Bodmin Moor Tors
deliberations and discussions, a list of the Tors of Bodmin Moor has been drawn
up. To be on the list, a prospective "tor" had to meet either one of
the following two definitive criteria:
be a Tor (by name), it must be called a "Tor", or
be a Tor (by nature), it must be an identifiable "tor", as in a
"hill with rocks on", or more strictly:
"a hill with granite bedrock, that forms a naturally
exposed and weathered rock outcrop, on or near
the summit, surrounded by loose granite clitter
a detailed description of the formation of a tor, see the
A typical Tor ~ the summit of Stowe's Hill;
which is curiously called a 'hill' not a 'tor'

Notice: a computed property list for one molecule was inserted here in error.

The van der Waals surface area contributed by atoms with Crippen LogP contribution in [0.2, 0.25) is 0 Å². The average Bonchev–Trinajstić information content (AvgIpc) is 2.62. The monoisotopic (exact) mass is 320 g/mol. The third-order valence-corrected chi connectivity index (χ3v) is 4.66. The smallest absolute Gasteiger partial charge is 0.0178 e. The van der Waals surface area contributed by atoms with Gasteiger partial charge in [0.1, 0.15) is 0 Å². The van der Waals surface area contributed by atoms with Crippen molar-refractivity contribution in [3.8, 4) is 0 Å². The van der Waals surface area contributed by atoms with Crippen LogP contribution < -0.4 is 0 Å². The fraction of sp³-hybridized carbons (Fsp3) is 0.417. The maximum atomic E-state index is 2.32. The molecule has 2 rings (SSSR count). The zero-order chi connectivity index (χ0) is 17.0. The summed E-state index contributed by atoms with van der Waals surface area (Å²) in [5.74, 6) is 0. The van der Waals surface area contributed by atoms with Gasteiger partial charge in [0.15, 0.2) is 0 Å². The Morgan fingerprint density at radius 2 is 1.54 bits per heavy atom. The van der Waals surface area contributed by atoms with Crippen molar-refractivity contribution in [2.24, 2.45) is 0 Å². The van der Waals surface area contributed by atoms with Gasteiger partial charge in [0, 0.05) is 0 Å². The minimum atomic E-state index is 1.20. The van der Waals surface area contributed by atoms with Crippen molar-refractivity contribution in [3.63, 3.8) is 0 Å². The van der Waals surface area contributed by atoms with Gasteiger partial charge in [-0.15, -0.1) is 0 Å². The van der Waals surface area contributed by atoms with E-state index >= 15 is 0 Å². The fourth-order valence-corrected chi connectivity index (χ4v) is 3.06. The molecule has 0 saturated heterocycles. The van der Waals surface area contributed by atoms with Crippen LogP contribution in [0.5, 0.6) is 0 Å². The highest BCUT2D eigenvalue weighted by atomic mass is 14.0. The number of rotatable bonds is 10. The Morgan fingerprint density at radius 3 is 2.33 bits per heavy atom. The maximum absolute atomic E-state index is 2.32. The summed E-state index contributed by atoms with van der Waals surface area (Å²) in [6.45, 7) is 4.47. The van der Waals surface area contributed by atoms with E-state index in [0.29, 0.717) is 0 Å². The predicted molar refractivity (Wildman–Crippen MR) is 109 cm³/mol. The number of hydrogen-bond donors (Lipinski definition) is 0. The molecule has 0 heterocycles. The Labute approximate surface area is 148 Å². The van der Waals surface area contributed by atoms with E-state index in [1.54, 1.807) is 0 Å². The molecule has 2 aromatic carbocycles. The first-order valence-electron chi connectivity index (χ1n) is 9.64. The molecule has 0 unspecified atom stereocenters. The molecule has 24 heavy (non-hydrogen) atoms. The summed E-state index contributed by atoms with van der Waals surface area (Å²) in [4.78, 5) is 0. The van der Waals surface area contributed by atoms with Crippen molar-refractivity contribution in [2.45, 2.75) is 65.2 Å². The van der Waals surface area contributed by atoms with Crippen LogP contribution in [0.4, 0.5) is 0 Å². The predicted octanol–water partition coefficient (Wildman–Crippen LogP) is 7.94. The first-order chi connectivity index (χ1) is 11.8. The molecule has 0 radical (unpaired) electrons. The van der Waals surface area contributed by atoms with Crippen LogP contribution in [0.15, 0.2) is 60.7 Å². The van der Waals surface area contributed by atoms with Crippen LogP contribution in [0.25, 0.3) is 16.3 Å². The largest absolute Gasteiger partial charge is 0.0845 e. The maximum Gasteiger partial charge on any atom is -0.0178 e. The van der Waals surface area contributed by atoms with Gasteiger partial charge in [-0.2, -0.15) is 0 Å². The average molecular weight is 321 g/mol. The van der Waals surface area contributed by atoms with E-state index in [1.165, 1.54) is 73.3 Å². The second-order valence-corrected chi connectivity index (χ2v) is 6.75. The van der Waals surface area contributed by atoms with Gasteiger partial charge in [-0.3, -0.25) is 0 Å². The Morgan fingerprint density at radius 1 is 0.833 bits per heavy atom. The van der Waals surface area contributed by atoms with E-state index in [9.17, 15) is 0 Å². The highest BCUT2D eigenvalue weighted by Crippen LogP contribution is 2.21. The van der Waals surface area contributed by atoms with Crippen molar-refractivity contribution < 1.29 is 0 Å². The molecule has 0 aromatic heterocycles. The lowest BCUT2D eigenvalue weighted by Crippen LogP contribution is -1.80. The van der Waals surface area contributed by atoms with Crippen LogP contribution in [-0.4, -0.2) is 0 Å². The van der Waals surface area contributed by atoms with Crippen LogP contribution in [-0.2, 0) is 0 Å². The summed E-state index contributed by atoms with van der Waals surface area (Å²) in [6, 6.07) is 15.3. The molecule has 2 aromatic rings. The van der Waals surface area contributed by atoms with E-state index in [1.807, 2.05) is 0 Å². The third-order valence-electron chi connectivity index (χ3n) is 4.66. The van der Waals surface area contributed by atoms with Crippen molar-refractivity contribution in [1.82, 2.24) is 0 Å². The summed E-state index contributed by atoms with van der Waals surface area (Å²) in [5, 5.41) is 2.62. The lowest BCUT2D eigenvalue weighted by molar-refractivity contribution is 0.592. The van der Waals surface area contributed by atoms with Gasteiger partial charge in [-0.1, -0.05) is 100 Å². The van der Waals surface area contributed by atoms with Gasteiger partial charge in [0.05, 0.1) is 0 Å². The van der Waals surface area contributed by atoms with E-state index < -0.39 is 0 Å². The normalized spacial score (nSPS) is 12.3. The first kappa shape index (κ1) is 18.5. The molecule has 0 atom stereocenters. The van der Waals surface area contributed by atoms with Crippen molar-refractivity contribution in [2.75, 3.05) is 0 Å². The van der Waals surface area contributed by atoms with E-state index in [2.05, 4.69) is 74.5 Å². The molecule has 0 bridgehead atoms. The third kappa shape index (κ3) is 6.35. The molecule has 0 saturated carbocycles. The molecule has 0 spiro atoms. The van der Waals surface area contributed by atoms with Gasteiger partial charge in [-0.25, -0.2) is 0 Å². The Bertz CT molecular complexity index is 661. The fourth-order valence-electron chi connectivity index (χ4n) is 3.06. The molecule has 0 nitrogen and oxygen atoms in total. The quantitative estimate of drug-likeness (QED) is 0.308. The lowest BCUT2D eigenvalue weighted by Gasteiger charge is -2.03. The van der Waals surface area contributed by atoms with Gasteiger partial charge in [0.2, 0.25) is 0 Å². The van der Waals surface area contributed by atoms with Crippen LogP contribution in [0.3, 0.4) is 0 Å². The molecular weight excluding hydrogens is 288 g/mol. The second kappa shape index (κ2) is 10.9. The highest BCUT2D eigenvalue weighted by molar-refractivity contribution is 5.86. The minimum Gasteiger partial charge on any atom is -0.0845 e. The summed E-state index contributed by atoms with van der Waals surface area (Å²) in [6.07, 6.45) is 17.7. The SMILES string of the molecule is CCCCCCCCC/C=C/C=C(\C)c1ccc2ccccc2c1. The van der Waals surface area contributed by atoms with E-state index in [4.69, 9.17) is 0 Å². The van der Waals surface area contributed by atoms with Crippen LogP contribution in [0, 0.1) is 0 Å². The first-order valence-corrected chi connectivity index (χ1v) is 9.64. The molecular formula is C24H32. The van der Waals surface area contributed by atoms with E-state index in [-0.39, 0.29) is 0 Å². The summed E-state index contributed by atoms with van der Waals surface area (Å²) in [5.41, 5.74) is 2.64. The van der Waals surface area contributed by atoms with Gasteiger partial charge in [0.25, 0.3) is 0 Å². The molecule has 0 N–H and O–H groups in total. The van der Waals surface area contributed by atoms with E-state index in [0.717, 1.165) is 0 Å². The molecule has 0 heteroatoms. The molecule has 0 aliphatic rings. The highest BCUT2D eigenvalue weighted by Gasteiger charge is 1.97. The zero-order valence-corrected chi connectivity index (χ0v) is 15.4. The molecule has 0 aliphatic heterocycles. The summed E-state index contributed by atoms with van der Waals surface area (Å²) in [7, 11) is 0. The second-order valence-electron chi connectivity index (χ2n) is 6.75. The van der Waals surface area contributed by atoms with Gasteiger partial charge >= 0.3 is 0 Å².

it has been determined that there are 35 Tors on Bodmin Moor:
Southern & Eastern part of the moor:
- the eastern one (329m)
Stowe’s Hill, including
The Cheesewring, (360m) ~ "Tor by nature"
part of the moor:
including Little Rough (400m)
(420m) ~ "Tor by nature"
(315m) ~ "Tor by nature"
part of the moor:
Temple Tor (276m)
Carbilly Tor, including
the "other" Cheesewring! (260m)
Hawk’s Tor - the western one (307m).
there are also four other hills that are very "possible maybe"
(268m) ~ was it ever Black Tor?
(369m) ~ the Elephant Rock feature?
(346m) ~ has some natural features?
lots of rock “clitter”, but is it enough? (329m)
and the jury is still out...
an excellent walking guide to tors on Bodmin Moor, or anywhere else in the
area, then look no further than
run by Mark Camp, local book author and Blue Badge Guide. Mark has also
contributed greatly to the drawing up this list of tors, and negating all
those that aren't, but tried to be!
Stowe's Hill (Tor!)...
...and accompanying Torbaggers!
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